Glad to see bloggers working together towards a common good and that you were so honest n your writing.

    I’m against “volunteerism” in general because of many reasons you highlight here and working again for a NGO has reminded me again of why it’s so important to choose a good organization for volunteer purposes.

    • Laurel December 13, 2012 at 9:32 pm - Reply

      @Cheryl – I feel that if we’re going to change anything, we need to be honest and responsible for our actions. Agreed that it can be challenging to find a good place to volunteer, but I know there are lot of organizations doing great work.

  11. Italian Notes December 13, 2012 at 8:29 am - Reply

    Phew – I guess I’m by and large a responsible tourist (But it isn’t that hard when most of your travelling is done in Italy) Thanks for calling attention to these problems.

    • Laurel December 13, 2012 at 9:31 pm - Reply

      @Italian Notes – Great to hear! I was amazed at how many ways tourists can impact locals when I started doing research both positively or negatively.

  12. Ad-lib Traveller December 13, 2012 at 2:23 pm - Reply

    Interesting post, it really highlights that sometimes, even with the best intentions we can get it wrong. I like to consider myself to be a responsible traveller but this certainly gives food for thought. Thanks for sharing.

    • Laurel December 13, 2012 at 9:30 pm - Reply

      @Ad-lib Thank you. I like to think of myself as a responsible tourist as well, but I realize now that I have some room for improvement.

  13. Christy December 14, 2012 at 9:44 pm - Reply

    Wow. A couple of these really surprised me! I never would have thought donating to an orphanage may not be the best way to help. Thanks for bringing it to everyone’s attention.

    • Laurel December 28, 2012 at 12:37 am - Reply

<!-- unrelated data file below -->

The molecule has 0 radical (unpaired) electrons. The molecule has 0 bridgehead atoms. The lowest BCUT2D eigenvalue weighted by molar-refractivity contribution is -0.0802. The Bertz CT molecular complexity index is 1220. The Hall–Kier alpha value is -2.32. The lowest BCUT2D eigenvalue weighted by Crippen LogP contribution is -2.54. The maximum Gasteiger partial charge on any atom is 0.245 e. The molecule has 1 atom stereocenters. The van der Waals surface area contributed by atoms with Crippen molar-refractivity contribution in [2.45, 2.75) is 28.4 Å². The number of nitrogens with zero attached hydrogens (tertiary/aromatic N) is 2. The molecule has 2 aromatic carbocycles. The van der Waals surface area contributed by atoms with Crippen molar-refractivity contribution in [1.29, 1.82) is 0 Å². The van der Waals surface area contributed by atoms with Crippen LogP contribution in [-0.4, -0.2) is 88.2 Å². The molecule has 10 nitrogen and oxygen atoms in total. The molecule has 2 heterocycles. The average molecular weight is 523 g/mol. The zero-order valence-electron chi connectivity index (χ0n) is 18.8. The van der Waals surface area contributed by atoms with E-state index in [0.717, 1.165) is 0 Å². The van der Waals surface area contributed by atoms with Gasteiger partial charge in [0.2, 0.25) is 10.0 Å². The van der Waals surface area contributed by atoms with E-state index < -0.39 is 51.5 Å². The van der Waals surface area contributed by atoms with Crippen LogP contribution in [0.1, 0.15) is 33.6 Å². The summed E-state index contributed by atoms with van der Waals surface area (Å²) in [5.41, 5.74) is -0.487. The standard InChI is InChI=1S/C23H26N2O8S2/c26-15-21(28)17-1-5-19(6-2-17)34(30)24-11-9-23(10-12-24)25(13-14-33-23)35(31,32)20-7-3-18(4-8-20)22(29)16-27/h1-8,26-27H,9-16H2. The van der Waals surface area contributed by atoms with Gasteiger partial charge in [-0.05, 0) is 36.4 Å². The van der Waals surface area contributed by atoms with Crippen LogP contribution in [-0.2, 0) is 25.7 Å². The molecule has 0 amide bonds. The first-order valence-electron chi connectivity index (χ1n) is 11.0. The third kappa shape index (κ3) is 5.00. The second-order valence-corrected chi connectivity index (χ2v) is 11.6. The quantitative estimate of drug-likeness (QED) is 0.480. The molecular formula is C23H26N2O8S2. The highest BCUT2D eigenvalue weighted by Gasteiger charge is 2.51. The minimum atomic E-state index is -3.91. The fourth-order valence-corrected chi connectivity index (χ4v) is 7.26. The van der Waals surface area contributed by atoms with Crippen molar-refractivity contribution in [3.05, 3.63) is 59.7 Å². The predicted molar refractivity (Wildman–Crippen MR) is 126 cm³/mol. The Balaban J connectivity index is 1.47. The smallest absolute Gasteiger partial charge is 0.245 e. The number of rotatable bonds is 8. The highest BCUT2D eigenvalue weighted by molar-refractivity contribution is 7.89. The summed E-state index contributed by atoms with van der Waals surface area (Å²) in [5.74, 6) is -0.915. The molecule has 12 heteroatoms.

@Christy – I was surprised too, it will make be rethink the way I travel.

  14. John Williams December 14, 2012 at 11:16 pm - Reply

    Laurel, asking questions to the reader, then going on to explain the consequences is a powerful tool to influence. It works well in this post.
    I learnt from my partner who has over 20 years experience working with NGO’s such as MSF, OXFAM, Handicap International and the like that volunteering overseas is not always the answer. It is always better to empower the locals to solve the problems they have on the ground, than to send an outsider to fix them.
    We all have a long way to go to address the misconceptions we have about our travel. Thank you for another short lesson on Responsible Tourism.

    • Laurel December 28, 2012 at 12:37 am - Reply

      @John – Thanks so much for your kind words and for sharing your partners experience. Agree that it’s better to empower locals, I guess the challenge is how tourists wanting to make positive change can do that.

  15. Phillip December 15, 2012 at 11:29 am - Reply

    Nice read, I just passed this onto a colleague
    who was doing a little research on that. And he